Kickin' It

Woah. To think I actually declined to go to the Breakdancing Competition with Tasha. I mean, I actually said, no, I'm too tired. Thank god she was contagiously enthusiastic and Peaches questioned me up and down about not going. It was jaw-dropping. We couldn't take our eyes off the dancers. You try looking away from someone spinning on their head. OK, and then imagine you DO tear your eyes away, and they land on someone else spinning on their head. And then you look in yet a third direction, and a six-year-old, using only his shoulders for momentum, is keeping perfect time with the music from the floor, where he is dancing on his back, then head, then knee, whatever, faster than you can blink.

I love Fort Point Channel, a desolate wasteland of urban Boston that reminds me dearly of my hometown. We drove down abandoned streets until we arrived at the beautiful Artists for Humanity space, a renovated warehouse, echoing with the beats of spinning DJs, vinyl synched and ready to roll. "Can they really be breakdancing 8 hours a day for two days in a row?" we giggled, as we drove there. Um, yep. They were tireless. And tirelessly positive, too. The energy in that place, and the ethos, was very special. Possibly the most racially diverse crowd I've mingled with in some time---I mean, incredibly diverse in every sense of the word---and decked out in playful, eccentric fashion, these very fit people clearly prioritized individuality, creativity, attitude and intelligence. And I don't mean to gush, gush, gush, but they also laughed at themselves, a lot. And they hugged each other, a lot. And they spoke up for women dancers. Everyone was encouraged. Everyone was encouraged. A baby in a big old diaper, who could barely walk, breakdanced adorably in front of Tasha and I, nearly killing both of us with adorableness. "How do you learn to do this?" we kept asking each other. The baby was just, well, doing it. Diapered bum up in the air...diapered bum down on the ground. To the beat.

However you learn to be so strong, to embrace musicality, to keep quick wit, encourage others, and to show off attitude while not taking yourself so seriously, that's definitely what I want to teach my kid. Artists for Humanity seemed to have room for team players and for individualists, both; they seemed to have room for all kinds of races and all genders and expressions. It was pretty incredible. Great, great music, too.

Now, if only I could breakdance!


12 Weeks

Baby in the womb, looking relaxed, back downwards, snuggles down, hand comes up, little kick, heart beats. Agile & free in all that fluid, not weighed down like babies sometimes are. Turns to get comfy on one side and we ooh and aaah. We can see through our three-inch child. "Uh, I think I just saw the two hemispheres of the baby's brain," I say, pointing, and the tech murmurs in agreement. I make a mental note to take fish oil for neurological development. It all seems so real now.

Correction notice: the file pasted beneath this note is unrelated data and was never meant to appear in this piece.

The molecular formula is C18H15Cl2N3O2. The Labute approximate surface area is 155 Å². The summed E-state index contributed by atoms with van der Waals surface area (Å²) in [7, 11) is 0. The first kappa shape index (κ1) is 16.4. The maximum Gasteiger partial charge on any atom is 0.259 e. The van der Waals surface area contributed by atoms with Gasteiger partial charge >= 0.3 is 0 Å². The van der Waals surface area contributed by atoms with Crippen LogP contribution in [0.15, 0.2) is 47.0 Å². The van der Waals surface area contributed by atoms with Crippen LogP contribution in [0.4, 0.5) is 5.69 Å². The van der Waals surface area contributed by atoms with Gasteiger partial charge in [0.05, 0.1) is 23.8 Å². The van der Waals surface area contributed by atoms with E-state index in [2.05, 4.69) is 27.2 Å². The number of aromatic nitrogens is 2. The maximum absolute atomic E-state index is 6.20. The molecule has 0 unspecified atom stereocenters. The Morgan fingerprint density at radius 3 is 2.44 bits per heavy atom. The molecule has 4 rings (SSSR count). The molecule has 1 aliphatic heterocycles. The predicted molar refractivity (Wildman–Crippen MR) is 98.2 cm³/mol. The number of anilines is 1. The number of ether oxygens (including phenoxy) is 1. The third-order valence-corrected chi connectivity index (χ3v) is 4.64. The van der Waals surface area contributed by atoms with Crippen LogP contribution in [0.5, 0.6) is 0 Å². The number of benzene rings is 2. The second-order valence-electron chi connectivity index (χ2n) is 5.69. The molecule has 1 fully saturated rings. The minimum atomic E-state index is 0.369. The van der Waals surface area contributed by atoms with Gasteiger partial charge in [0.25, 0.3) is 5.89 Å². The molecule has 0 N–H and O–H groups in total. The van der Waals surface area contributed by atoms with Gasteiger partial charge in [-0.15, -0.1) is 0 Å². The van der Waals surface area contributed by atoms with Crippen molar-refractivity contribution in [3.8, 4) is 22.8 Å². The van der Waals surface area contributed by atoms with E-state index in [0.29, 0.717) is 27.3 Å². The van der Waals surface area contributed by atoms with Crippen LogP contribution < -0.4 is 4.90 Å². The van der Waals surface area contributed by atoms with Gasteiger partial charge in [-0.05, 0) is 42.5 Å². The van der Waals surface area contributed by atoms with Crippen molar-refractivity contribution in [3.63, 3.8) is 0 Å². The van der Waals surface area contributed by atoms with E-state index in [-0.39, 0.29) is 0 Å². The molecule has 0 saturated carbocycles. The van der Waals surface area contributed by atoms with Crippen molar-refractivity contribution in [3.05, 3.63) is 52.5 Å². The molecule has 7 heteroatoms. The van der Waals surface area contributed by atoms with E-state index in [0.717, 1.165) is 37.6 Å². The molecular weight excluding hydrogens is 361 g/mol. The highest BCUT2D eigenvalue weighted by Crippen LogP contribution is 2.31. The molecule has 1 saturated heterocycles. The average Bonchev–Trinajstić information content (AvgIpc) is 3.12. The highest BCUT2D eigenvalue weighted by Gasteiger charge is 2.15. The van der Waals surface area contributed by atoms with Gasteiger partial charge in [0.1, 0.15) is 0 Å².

And yet, for all the awed wondering about this person, this new family member just hanging out and waiting, blissfully unaware of being watched, me silently wondering if this is a familiar being I've known in some other lifetime, or someone totally new to me, and the whole soberness of what's happening, this is actually the most fun I can possibly imagine having. It is insane and romantic. I keep looking at Peaches and laughing out loud. We are completely amazed and holding hands and unwilling to look anywhere other than at the screen or, briefly, at each other. On the bike ride to the hospital I'd gotten somber thinking about about how long after the birth it would be before I could bike with him again, something I love to do. He's like a straight arrow on his bike, so focused, directed, narrow and fast, yellow bag fitted perfectly to his lean body. Something as simple as biking around the neighborhood with my great love will become so hard, it seems.

But we'll get babysitters. We'll bike to the movies. And as soon as I saw that person on the screen, somehow inside me, I knew I had been right the first time: it is time to bring the baby on board. It's someone who's been waiting to join our family and it's really happening. Not too long from now, we'll have someone who bikes with us.

Making photocopies of the screen images later, I see a face very clearly in the high-contrast. It's beautiful.